Trump’s power abuse

Kassidy Crown

Photo above courtesy of Creative Commons: Trump declared a national emergency concerning border security on February 15th, 2019.


President Donald Trump has been able to compromise with the Democrats on the funding for the wall along the southern border, but this leaves the question: now what?

Just this Friday, Trump has declared a national emergency in order to gain the remaining funding from the military in addition to the $1 billion he is already receiving from Congress. “I didn’t need to [declare a national emergency], but I’d rather do it much faster, … I just want to get it done faster,” Trump remarked from the Rose Garden at the White House.

This announcement raises the concern that future presidents can begin to use national emergencies as a way of abusing their power over governmental bodies, or, as Trump is doing, overstepping the legislative process entirely.

Trump is expected to be sued over the legality of declaring a national emergency, but is betting on the Supreme Court to rule in his favor.

The National Emergencies Act of 1976 allows a president to specify the statutory body they are invoking to address the emergency.

There are 136 laws that the president may enact once declaring a national emergency, differing on the level of restrictions applied to each of them. For example, one statute states that the “president may provide for the establishment and training of a ‘nucleus executive reserve’ for employment in executive positions in government.”

This ambiguity and leniency allows for sitting presidents to easily abuse this power, as it essentially functions as a work-around to our democracy’s system of checks and balances.

Once declared, a national emergency must be renewed annually or it will expire. Since its signing in 1976, The National Emergencies Act has given rise to some 60 different emergencies, 31 of which have been consistently renewed.

A majority (26) of these emergencies cover sanctions, one covers export limits, one covers weapons proliferations, and three are for other reasons, according to Washington Post writer Kevin Schaul.

The act itself does not define what an emergency is, which allows the president to have the discretion to determine what an emergency is themselves. This decision goes seemingly unchecked by any other representative body, almost bypassing the democratic system entirely.

Our current national emergency would testify to the truth of this loophole, as historical precedent would suggest that Trump’s funding for a border wall does not qualify as a national emergency at all.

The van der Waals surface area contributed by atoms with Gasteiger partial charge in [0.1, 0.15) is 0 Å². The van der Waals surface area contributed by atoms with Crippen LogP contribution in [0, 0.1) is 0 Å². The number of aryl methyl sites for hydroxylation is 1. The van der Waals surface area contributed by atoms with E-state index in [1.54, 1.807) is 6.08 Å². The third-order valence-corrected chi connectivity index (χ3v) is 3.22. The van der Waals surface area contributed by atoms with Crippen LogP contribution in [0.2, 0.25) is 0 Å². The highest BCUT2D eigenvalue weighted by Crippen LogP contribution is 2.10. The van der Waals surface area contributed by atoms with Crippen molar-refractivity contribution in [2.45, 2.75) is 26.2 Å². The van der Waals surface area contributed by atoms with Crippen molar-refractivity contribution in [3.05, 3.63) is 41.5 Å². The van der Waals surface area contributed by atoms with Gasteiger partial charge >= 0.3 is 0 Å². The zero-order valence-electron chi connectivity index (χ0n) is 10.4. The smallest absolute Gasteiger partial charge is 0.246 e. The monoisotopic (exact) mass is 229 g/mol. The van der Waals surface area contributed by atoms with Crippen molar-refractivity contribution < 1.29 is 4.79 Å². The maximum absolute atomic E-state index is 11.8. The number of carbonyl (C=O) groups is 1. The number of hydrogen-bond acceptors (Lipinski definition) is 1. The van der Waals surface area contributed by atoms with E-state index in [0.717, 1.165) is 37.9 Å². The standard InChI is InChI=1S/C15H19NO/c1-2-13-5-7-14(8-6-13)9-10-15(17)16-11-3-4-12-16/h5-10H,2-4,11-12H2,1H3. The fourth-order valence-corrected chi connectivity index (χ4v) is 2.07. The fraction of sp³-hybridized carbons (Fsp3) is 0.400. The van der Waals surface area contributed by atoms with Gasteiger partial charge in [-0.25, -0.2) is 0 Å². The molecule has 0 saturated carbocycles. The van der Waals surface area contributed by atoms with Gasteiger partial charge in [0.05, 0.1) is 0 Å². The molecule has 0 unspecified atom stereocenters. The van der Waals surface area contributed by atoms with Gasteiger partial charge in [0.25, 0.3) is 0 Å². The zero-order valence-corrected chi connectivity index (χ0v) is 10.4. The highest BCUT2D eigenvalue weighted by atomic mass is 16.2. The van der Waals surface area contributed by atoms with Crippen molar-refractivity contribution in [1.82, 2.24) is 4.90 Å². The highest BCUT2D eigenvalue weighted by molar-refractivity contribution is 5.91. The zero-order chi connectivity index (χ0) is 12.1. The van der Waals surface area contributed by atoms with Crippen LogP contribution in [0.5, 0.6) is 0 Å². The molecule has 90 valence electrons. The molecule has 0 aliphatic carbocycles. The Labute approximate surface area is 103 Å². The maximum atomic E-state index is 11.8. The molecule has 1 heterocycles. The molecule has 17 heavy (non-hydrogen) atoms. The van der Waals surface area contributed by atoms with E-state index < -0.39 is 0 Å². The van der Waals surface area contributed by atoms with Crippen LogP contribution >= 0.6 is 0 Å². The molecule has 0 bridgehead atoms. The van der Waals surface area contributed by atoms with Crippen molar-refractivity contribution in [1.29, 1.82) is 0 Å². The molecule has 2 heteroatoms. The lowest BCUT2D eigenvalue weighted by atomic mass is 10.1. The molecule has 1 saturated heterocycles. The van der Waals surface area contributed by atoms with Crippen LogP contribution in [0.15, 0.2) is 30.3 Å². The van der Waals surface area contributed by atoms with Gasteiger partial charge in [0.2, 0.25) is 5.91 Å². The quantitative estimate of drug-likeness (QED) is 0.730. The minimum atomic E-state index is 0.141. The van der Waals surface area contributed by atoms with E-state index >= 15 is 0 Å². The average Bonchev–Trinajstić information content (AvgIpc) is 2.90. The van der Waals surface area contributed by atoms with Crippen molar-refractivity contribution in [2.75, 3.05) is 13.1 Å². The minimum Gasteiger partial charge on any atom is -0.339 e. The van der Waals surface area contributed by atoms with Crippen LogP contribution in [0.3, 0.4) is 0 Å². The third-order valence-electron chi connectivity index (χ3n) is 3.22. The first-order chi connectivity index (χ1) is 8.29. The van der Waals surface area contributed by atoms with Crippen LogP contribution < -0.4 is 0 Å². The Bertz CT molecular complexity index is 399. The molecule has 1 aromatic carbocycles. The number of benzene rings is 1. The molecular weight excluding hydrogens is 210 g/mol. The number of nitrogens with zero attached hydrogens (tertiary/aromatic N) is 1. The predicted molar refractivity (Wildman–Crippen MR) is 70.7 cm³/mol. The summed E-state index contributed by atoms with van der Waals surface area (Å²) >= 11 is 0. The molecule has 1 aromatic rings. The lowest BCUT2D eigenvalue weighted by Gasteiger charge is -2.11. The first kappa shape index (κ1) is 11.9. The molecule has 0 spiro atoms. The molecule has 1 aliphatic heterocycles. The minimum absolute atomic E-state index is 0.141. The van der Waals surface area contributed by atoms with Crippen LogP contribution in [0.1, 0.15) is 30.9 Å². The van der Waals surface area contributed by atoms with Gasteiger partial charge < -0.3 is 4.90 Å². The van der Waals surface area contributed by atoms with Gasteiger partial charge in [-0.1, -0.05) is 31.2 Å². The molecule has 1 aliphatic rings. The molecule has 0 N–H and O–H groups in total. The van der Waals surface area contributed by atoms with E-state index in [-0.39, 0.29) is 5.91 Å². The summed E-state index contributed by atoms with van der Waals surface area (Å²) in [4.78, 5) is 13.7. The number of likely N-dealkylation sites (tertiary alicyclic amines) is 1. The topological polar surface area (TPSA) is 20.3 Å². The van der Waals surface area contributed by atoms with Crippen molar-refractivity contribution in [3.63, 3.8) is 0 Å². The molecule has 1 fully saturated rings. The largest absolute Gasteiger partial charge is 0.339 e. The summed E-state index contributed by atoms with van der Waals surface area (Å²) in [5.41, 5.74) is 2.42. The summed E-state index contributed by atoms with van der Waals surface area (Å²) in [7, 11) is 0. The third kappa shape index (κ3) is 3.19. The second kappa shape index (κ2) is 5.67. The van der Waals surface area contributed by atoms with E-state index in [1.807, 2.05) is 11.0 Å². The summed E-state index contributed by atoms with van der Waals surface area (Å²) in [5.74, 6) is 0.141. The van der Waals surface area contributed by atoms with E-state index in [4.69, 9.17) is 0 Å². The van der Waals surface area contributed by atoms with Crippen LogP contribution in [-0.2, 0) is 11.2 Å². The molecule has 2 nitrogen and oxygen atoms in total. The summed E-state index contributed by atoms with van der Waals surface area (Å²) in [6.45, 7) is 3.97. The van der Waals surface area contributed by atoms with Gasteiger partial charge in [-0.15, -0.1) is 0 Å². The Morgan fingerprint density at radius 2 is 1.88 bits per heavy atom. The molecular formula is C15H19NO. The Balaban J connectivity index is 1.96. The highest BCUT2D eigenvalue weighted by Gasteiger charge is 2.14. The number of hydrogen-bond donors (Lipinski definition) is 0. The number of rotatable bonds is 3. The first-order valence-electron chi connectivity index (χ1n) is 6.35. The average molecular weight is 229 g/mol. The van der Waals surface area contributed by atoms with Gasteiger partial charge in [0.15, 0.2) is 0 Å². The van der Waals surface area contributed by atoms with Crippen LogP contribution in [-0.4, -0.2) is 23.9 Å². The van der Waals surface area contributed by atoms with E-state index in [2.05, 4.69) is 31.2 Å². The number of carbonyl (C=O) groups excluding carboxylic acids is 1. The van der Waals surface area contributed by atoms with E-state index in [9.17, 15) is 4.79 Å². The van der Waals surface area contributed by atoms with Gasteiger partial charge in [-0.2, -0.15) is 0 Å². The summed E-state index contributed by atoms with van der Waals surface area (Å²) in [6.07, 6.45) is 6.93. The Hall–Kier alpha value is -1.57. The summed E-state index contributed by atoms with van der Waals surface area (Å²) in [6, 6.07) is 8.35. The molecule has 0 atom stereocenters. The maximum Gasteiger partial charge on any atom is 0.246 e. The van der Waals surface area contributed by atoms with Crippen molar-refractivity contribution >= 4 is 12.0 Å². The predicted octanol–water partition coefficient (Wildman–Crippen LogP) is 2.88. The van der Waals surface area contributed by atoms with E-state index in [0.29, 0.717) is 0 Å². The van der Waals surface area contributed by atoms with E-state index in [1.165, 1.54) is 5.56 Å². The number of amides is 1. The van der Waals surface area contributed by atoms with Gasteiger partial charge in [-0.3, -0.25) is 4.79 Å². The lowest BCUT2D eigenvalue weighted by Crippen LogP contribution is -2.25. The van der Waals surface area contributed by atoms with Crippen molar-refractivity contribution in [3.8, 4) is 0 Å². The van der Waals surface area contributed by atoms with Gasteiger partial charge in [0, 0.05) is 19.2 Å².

His declaration ignores all precedents for previous emergencies, in that Trump is attempting to fulfill a campaign promise, instead of responding to a specific event. It also directly opposes the definition of an emergency in of itself.

An emergency is an unforeseen circumstance or circumstances that require immediate action; Trump declaring a national emergency when he has admitted he did not need to do so and when he campaigned for this issue does not make it an unforeseen circumstance.

Furthermore, this clear disregard of assessing an actual emergency takes funds away from where they are needed, the majority of which will come from the Department of Defense’s military construction account, according to CNBC.

Instead, this money will go towards funding a wall that Trump has already gotten money for from a bipartisan bill.

Loose definitions of emergencies set a dangerous precedent.

Trump has now opened a wide door for future presidents to declare a national emergency when they are being opposed by congressional powers or to help push their party agenda when opposed.

This is a clear abuse of power and should not be tolerated.

If a president is going to enact an emergency, thereby gaining access to provisions otherwise unavailable to them, they should be held to making sure that emergency at least qualifies as an emergency, in that it is something that is an unforeseen circumstance and not something the president had campaigned for and is using to push their agenda.

Unless this issue is addressed, we risk going down a slippery slope of power grabs from future presidents.